But why is this such a problem? Consider a few more quotes from Patrick’s book:
- “The peaking of the world’s population at around 9 billion in 2050 will place huge demands on global resources and ecosystems” (pg.1).
- “Population pressure, climate change, global trade and travel all increase the risk of the spread of old and new diseases that could be disastrous for humans, livestock, wildlife, crops and plant life” (pg.8).
- “The greatest crisis that faces humankind is not a shortage of food, water or health care or an excess of greenhouse gases but finding abundant, affordable supplies of eco-friendly energy” (pg.14).
- “The next 50 years are critical. Failure to find solutions could decisively tip the balance towards ecological catastrophes that would affect agriculture, healthy, biodiversity, climate, and the productivity of the seas” (pg.19)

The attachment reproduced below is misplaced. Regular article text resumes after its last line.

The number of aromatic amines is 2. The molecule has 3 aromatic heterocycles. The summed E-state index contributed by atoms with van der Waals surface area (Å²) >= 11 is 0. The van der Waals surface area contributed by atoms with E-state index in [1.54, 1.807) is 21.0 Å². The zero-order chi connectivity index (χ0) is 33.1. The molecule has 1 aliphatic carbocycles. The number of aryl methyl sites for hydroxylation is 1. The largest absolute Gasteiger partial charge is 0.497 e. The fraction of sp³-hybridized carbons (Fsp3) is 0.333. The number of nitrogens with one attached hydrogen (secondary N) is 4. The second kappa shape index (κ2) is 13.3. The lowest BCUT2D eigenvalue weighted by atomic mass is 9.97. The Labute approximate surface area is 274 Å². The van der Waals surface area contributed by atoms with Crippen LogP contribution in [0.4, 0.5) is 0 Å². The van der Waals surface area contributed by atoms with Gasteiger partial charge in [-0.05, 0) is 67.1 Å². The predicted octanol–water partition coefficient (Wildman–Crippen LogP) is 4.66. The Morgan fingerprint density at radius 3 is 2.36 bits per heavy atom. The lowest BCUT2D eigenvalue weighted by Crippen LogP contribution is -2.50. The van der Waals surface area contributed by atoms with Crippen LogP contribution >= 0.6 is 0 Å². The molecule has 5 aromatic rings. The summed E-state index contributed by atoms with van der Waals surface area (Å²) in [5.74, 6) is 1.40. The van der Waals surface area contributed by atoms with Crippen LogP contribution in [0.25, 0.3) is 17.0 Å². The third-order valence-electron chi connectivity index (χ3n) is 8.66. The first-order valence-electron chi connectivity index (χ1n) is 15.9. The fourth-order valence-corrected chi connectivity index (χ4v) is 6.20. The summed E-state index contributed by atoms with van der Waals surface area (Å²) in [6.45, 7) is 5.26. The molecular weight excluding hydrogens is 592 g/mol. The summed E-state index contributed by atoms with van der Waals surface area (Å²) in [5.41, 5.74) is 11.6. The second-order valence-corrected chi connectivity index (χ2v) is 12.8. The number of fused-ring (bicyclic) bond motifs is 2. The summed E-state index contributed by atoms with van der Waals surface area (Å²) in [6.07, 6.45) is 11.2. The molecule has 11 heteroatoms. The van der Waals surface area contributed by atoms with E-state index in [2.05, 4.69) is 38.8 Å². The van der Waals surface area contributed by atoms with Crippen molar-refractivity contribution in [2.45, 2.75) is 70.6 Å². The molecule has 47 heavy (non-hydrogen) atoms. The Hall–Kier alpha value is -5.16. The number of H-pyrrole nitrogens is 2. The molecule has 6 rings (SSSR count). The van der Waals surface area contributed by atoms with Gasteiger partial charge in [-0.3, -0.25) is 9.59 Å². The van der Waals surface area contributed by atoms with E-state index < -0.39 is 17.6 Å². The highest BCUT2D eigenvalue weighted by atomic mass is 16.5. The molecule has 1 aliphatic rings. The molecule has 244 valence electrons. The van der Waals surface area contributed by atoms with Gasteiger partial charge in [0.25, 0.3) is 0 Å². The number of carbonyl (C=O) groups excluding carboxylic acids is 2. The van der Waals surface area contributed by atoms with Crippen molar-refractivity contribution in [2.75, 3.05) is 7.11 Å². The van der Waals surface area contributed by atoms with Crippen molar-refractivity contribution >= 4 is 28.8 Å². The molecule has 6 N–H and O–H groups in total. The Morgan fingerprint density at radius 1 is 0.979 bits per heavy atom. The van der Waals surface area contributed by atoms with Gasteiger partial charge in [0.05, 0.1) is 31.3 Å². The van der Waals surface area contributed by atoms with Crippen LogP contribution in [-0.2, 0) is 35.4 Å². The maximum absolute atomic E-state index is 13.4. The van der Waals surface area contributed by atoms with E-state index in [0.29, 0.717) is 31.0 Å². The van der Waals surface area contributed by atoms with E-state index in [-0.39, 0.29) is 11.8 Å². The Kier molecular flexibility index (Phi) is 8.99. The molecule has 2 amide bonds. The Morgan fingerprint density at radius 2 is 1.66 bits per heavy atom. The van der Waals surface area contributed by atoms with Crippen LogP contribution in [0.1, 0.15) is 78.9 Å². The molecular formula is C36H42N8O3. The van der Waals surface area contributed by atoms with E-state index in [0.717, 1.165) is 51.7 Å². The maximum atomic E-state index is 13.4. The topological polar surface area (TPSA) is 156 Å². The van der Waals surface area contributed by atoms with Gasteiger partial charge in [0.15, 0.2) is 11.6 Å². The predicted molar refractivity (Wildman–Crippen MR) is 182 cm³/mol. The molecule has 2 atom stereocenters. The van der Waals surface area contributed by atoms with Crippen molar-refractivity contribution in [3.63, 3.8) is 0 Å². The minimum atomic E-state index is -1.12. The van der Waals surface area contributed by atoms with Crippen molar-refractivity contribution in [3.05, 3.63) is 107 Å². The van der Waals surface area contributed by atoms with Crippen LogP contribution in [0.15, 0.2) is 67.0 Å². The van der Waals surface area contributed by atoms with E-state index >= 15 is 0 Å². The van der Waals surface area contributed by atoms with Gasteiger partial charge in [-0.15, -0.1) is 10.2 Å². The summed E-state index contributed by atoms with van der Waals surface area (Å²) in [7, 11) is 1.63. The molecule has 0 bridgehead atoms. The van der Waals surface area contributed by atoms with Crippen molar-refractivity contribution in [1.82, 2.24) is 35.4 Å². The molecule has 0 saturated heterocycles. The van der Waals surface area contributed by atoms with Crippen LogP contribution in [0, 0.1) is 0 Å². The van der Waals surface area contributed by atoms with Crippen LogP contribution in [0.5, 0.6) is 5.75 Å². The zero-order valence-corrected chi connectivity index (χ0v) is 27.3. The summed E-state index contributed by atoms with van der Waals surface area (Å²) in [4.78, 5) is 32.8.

Here is how all this translates to me and probably most of those who read this. For one of my recent master’s classes, we had to visit the website givingwhatwecan.org and plug in our income level to see how we compare to the rest of the world in terms of wealth. Even though I work for an international non-profit organization and my wife is home with our kids, we still came in as wealthier than 93% of the world! That is a sobering reality. And as Johnstone writes, “Industrialization and population growth strain global resources” (pg.19). In the book Active Hope, the authors note, “When more people consume things, we not only deplete resources, but we also produce more waste. The rubbish generated each year in the United States could fill a convoy of garbage trucks long enough to go round the world six times” (pg.20).